The Department of Veterans Affairs (VA) has faced acquisition management problems – placing it on the Government Accountability Office’s (GAO) High-Risk List – but agency officials on Sept. 20 said they are looking to chart a new course in VA acquisition, one that may require an enterprise-wide approach.
During a House Committee on Veterans’ Affairs hearing, Michael Parrish, chief acquisition officer, and principal executive director at VA’s Office of Acquisition, Logistics, and Construction, said the agency has made “considerable progress” to address GAO’s concerns.
“I am personally involved in ensuring that we show GAO and others how VA is properly monitoring and demonstrating progress across the enterprise,” Parrish said. “In its most recent report regarding VA acquisition management, GAO noted substantial work has been done to develop our acquisition lifecycle framework.”
However, lawmakers and Shelby Oakley, director of contracting and national security acquisitions at GAO, said VA has a long way to go until VA’s acquisition management will be able to successfully meet the needs of veterans.
Lawmakers pointed to the VA’s troubled Electronic Health Records Modernization (EHRM) program, which the agency initially estimated would cost $10 billion over 10 years. The new cost estimate is closer to $56 billion, with $39 billion for implementation of the EHR system over 13 years, and then $17 billion to maintain the system over 15 years.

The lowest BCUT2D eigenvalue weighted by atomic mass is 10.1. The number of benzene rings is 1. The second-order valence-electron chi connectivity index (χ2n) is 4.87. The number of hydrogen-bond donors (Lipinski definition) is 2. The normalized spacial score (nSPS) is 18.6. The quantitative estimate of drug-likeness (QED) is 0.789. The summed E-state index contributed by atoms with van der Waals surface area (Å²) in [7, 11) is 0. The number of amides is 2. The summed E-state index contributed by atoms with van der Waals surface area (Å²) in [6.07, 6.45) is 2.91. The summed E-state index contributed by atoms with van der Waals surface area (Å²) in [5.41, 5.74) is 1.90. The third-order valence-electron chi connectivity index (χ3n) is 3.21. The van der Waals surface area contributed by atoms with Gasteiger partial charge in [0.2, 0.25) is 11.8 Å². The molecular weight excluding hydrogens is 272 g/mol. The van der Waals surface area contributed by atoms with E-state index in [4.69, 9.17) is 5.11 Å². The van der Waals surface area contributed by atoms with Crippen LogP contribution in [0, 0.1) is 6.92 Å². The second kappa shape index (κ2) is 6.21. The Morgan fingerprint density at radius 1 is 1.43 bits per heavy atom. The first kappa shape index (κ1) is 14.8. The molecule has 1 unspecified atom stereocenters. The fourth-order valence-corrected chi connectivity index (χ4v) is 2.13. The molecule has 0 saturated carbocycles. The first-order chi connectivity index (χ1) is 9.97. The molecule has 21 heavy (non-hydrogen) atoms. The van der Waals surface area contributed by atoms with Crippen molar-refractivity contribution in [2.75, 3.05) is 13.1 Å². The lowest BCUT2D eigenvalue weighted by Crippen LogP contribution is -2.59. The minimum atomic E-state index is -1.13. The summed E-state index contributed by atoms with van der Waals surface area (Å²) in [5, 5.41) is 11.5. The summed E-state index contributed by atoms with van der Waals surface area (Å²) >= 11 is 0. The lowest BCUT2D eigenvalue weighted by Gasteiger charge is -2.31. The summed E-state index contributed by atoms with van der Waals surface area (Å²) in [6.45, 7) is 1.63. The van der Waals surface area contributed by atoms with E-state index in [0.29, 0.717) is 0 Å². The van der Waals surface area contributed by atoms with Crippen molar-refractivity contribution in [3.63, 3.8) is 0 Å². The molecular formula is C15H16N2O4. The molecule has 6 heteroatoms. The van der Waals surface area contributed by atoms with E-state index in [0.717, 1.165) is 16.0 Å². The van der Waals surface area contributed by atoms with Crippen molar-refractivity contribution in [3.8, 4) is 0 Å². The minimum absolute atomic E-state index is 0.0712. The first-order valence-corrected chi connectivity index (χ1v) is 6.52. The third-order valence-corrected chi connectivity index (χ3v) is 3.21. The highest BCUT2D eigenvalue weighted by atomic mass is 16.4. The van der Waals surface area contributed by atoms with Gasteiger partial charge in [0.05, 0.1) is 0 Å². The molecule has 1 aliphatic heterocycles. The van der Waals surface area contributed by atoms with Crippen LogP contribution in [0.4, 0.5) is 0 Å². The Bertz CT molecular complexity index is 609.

The committee also noted the VA’s struggles to acquire a modern medical supply chain management system, which the GAO has also reported on several times. As Rep. Chris Pappas, D-N.H., warned, “the supply chain modernization failures resulted in hundreds of millions of dollars in cost overruns and years of delays,” according to GAO’s findings.
Chairman Rep. Mark Takano, D-Calif., stressed that the committee has seen a “fundamental lack of planning, budgeting, and adherence to contracting best practices by VA and its contracting centers.”
Notably, Oakley said one of the biggest challenges GAO has seen regarding VA’s acquisition is “VA’s even ability to develop a credible cost estimate. You know, we have a lot of concerns about the capacity within the organization to do that.”
Oakley said that while she is encouraged by “the time and attention” Parrish has invested into improving acquisition management, the agency needs an enterprise-wide effort.
“The sustainable, repeatable progress that his office is seeking requires much change across the VA enterprise – not only in the organizations that he directly manages but also in other parts of the department, which manage substantial acquisition programs,” Oakley said. “Without a coordinated and persistent enterprise-wide effort, the improvements VA seeks to meet the needs of veterans will be elusive.”
Parrish acknowledged and agreed with GAO’s concerns and said he considers the agency “to be a force multiplier helping us to improve our processes.”
“Broader acquisition reform within VA is essential to our ability to survive and flourish in these dynamic markets such as healthcare and technology,” he said. “Systemic reforms and new tools such as other transactional authority will allow us to fuse acquisition with innovation to create that cradle-to-grave force multiplying effect.”